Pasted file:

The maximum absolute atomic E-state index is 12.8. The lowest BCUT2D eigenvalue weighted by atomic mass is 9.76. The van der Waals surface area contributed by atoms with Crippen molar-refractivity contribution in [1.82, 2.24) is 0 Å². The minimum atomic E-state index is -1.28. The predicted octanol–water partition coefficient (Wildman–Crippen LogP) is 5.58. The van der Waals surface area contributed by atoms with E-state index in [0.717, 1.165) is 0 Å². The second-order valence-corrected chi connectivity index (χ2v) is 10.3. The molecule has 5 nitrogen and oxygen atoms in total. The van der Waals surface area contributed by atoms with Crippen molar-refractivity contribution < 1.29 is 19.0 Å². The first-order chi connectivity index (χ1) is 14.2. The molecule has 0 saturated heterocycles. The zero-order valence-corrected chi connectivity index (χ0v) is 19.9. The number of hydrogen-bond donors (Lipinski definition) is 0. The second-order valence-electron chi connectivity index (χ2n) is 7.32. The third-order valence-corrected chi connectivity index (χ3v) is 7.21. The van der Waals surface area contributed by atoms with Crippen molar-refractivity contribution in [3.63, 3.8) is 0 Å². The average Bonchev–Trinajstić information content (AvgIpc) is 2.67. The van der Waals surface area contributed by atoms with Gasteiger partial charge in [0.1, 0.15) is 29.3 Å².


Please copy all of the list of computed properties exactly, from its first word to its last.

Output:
The maximum absolute atomic E-state index is 12.8. The lowest BCUT2D eigenvalue weighted by atomic mass is 9.76. The van der Waals surface area contributed by atoms with Crippen molar-refractivity contribution in [1.82, 2.24) is 0 Å². The minimum atomic E-state index is -1.28. The predicted octanol–water partition coefficient (Wildman–Crippen LogP) is 5.58. The van der Waals surface area contributed by atoms with E-state index in [0.717, 1.165) is 0 Å². The second-order valence-corrected chi connectivity index (χ2v) is 10.3. The molecule has 5 nitrogen and oxygen atoms in total. The van der Waals surface area contributed by atoms with Crippen molar-refractivity contribution < 1.29 is 19.0 Å². The first-order chi connectivity index (χ1) is 14.2. The molecule has 0 saturated heterocycles. The zero-order valence-corrected chi connectivity index (χ0v) is 19.9. The number of hydrogen-bond donors (Lipinski definition) is 0. The second-order valence-electron chi connectivity index (χ2n) is 7.32. The third-order valence-corrected chi connectivity index (χ3v) is 7.21. The van der Waals surface area contributed by atoms with Crippen molar-refractivity contribution in [3.63, 3.8) is 0 Å². The average Bonchev–Trinajstić information content (AvgIpc) is 2.67. The van der Waals surface area contributed by atoms with Gasteiger partial charge in [0.1, 0.15) is 29.3 Å².